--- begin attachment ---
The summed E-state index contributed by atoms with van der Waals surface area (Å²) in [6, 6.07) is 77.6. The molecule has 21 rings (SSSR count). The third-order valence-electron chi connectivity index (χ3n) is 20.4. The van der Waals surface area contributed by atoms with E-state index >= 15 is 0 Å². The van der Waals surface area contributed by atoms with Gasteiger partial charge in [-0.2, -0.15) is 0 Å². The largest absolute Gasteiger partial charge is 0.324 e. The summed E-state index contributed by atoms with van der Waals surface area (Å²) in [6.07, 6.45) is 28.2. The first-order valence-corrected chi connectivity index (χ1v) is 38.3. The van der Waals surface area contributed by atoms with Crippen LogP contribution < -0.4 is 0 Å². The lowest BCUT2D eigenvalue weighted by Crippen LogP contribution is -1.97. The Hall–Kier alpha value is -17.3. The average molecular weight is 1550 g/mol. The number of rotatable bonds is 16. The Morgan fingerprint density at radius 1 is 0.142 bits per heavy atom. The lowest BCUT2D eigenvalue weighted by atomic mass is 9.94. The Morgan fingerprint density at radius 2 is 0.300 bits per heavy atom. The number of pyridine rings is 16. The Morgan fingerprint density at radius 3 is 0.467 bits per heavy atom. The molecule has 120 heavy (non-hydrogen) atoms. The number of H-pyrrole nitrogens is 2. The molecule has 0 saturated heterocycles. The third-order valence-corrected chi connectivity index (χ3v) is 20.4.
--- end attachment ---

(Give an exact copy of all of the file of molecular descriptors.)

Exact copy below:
The summed E-state index contributed by atoms with van der Waals surface area (Å²) in [6, 6.07) is 77.6. The molecule has 21 rings (SSSR count). The third-order valence-electron chi connectivity index (χ3n) is 20.4. The van der Waals surface area contributed by atoms with E-state index >= 15 is 0 Å². The van der Waals surface area contributed by atoms with Gasteiger partial charge in [-0.2, -0.15) is 0 Å². The largest absolute Gasteiger partial charge is 0.324 e. The summed E-state index contributed by atoms with van der Waals surface area (Å²) in [6.07, 6.45) is 28.2. The first-order valence-corrected chi connectivity index (χ1v) is 38.3. The van der Waals surface area contributed by atoms with Crippen LogP contribution < -0.4 is 0 Å². The lowest BCUT2D eigenvalue weighted by Crippen LogP contribution is -1.97. The Hall–Kier alpha value is -17.3. The average molecular weight is 1550 g/mol. The number of rotatable bonds is 16. The Morgan fingerprint density at radius 1 is 0.142 bits per heavy atom. The lowest BCUT2D eigenvalue weighted by atomic mass is 9.94. The Morgan fingerprint density at radius 2 is 0.300 bits per heavy atom. The number of pyridine rings is 16. The Morgan fingerprint density at radius 3 is 0.467 bits per heavy atom. The molecule has 120 heavy (non-hydrogen) atoms. The number of H-pyrrole nitrogens is 2. The molecule has 0 saturated heterocycles. The third-order valence-corrected chi connectivity index (χ3v) is 20.4.